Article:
Like the Final Fantasy games, Xenosaga is a heavily story/cinema-driven role-playing game (RPG). For those restless types, the first few hours of Xenosaga can be particularly excruciating, as it seems that every door walked through triggers a cutscene. Besides being numerous, some of those cutscenes are so long (getting well past the half-hour mark at times) that Monolith Soft decided to add a pause/skip feature. Gamers who really care about the story have the convenience of pausing a cutscene if they need a quick washroom break. Less enthused gamers can skip the scene entirely and move on. For the really long sequences, the game will provide an opportunity to save in the middle of a cutscene. Battles aren't quite so forgiving though. A few attack and spell animations can be skipped, but the majority will take a half-minute or more to execute, and all a player can do during that time is sit helplessly and wait for the next turn.
If Xenosaga is any indication, then Japanese game developers aren't yet ready to end their tawdry love affair with the cinematic effects pioneered in games like Final Fantasy VII and Resident Evil. Rather, they seem to love these effects more than ever. Despite current consoles' ability to render detailed environments in real time, Capcom still uses fixed camera angles for its instalments of Resident Evil and Devil May Cry. Square still loves its panning camera that starts every battle in Final Fantasy. And as demonstrated by Metal Gear Solid 2: Sons Of Liberty, Hideo Kojima would probably be happier making movies. But for all the enthusiasm these developers have in wielding such cinematic effects, they have also been heavily criticized lately because these effects ultimately restrict a players experience. Their excessive use disempowers gamers.
Xenosaga posed an interesting dilemma however. Like it's predecessor Xenogears, Xenosaga's greatest asset is its story. And although I found the game's battle system to be one of the best since the Grandia series, it was the next cutscene I was after. Long bouts of not playing didn't seem to bother me. I was more than happy to sit through the discrete, thirty-minute chunks of story that I was rewarded with after navigating some of toughest RPG dungeons in recent memory.
Xenosaga spins one of the most engaging science fiction tales I've seen in recent years, tackling enormous themes and subjects. Just to give a sampler (and nothing more), one of my favourite characters is a cyborg that had committed suicide when he was human. Due to a piece of legislation known as the Life Recycling Act however, the government had the right to revive his dead body as a cyborg and use him for military purposes. And this happens to be just one small facet of a detailed, multi-layered story. Producer Tetsuya Takahashi's passion for this world and the characters that inhabit comes through in every moment of the game. The care and attention he and his team put into crafting the world of Xenosaga is astounding, and at times overwhelming. Indeed, there is so much detail a glossary was added to reference characters, important organizations/factions, terminology, and key historical events. Keeping up is difficult at first, but the lore, the history, the political intrigue and secret agendas are as impressive here as they are in a series as established as Star Trek (though Xenosaga is much, much darker).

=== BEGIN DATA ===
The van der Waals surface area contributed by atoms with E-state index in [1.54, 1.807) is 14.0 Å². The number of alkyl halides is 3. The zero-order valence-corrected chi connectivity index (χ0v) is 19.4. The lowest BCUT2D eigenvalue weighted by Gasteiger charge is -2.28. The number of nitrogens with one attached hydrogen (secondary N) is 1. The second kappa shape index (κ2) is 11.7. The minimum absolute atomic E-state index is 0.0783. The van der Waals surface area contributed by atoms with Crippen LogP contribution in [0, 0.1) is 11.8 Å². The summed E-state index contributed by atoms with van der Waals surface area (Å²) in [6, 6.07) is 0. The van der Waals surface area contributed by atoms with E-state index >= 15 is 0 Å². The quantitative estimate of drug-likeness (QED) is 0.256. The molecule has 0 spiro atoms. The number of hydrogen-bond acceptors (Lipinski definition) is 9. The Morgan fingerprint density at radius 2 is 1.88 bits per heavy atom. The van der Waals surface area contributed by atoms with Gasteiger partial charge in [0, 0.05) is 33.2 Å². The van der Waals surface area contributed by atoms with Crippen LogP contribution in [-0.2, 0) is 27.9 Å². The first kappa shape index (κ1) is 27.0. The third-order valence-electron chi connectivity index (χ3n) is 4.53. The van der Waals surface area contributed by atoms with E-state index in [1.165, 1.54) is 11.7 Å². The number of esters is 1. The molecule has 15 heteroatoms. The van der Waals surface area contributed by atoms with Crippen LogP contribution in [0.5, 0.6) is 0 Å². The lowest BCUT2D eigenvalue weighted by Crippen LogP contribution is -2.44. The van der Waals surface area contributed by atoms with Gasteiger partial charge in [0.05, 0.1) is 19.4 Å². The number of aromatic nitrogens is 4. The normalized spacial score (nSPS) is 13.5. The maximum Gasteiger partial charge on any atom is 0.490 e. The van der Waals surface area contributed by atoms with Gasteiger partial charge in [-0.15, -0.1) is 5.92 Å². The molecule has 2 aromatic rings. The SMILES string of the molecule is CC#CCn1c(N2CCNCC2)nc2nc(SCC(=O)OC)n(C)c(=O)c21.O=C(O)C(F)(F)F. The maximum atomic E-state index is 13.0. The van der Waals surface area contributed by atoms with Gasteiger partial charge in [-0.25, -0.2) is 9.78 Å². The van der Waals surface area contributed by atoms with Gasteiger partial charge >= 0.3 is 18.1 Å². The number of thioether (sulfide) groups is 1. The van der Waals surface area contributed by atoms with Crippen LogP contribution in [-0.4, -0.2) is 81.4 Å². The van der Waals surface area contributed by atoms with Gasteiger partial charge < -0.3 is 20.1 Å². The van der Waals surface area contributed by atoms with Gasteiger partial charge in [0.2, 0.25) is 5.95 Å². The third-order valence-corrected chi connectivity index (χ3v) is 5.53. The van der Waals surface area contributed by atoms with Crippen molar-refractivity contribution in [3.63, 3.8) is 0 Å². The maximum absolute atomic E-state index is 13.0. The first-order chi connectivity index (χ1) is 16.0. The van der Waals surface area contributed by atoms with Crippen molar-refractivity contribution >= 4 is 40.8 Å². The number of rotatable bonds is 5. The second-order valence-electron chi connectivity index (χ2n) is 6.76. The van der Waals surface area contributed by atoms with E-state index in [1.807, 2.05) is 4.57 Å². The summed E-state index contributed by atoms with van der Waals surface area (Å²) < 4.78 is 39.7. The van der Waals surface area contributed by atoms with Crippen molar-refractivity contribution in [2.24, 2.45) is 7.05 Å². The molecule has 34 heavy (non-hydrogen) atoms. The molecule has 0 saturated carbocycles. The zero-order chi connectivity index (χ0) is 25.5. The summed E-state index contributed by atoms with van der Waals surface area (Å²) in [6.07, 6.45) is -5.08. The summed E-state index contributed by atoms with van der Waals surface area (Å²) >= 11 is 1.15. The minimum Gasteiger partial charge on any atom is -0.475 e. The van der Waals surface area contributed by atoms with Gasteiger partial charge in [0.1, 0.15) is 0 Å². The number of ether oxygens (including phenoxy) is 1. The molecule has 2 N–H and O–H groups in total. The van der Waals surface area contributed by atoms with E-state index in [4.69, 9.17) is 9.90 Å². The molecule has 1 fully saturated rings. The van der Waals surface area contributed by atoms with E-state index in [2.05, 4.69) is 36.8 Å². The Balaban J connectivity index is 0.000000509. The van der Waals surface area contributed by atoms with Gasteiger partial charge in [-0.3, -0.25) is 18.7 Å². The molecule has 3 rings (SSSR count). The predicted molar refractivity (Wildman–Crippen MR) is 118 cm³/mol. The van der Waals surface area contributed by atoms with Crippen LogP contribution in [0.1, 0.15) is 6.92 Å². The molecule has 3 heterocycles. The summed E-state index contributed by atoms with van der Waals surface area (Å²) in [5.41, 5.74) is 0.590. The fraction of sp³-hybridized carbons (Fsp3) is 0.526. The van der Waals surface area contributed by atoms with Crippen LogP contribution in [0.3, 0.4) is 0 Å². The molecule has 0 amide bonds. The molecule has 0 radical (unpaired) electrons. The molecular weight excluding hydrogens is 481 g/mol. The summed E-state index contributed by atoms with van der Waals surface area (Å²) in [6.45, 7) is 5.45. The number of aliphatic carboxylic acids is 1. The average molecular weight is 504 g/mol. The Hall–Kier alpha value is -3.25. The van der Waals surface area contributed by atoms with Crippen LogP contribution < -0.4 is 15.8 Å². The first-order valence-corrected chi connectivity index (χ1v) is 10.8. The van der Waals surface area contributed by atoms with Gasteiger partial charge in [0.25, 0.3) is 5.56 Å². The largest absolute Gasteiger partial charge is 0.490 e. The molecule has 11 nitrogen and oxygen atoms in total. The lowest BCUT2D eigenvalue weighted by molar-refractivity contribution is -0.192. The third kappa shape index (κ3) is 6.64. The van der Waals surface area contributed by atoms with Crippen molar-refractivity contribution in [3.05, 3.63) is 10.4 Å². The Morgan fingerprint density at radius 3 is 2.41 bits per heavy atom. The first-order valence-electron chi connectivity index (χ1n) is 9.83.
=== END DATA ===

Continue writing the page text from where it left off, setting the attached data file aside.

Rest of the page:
Like Xenogears, Xenosaga features heavy theological and religious references that will probably put off some gamers. Most of these references will likely lead nowhere, and some of the more obscure ones (like double meaning of the word peche) will be missed entirely, but those who muddle through will find a highly provocative, plot driven narrative with long hooks. Seeing as this game is prophetically entitled Episode I, it should be obvious that the story here is merely a set up. Characters here will undergo only a little development, and indeed many will remain enigmatic even at the very end. The plot doesn't get resolved. But as a set up, Xenosaga does point to something big. It's hard to say at this point how good the story will be later on, but from what I've seen so far, this particular gamer will be expecting a lot from future instalments.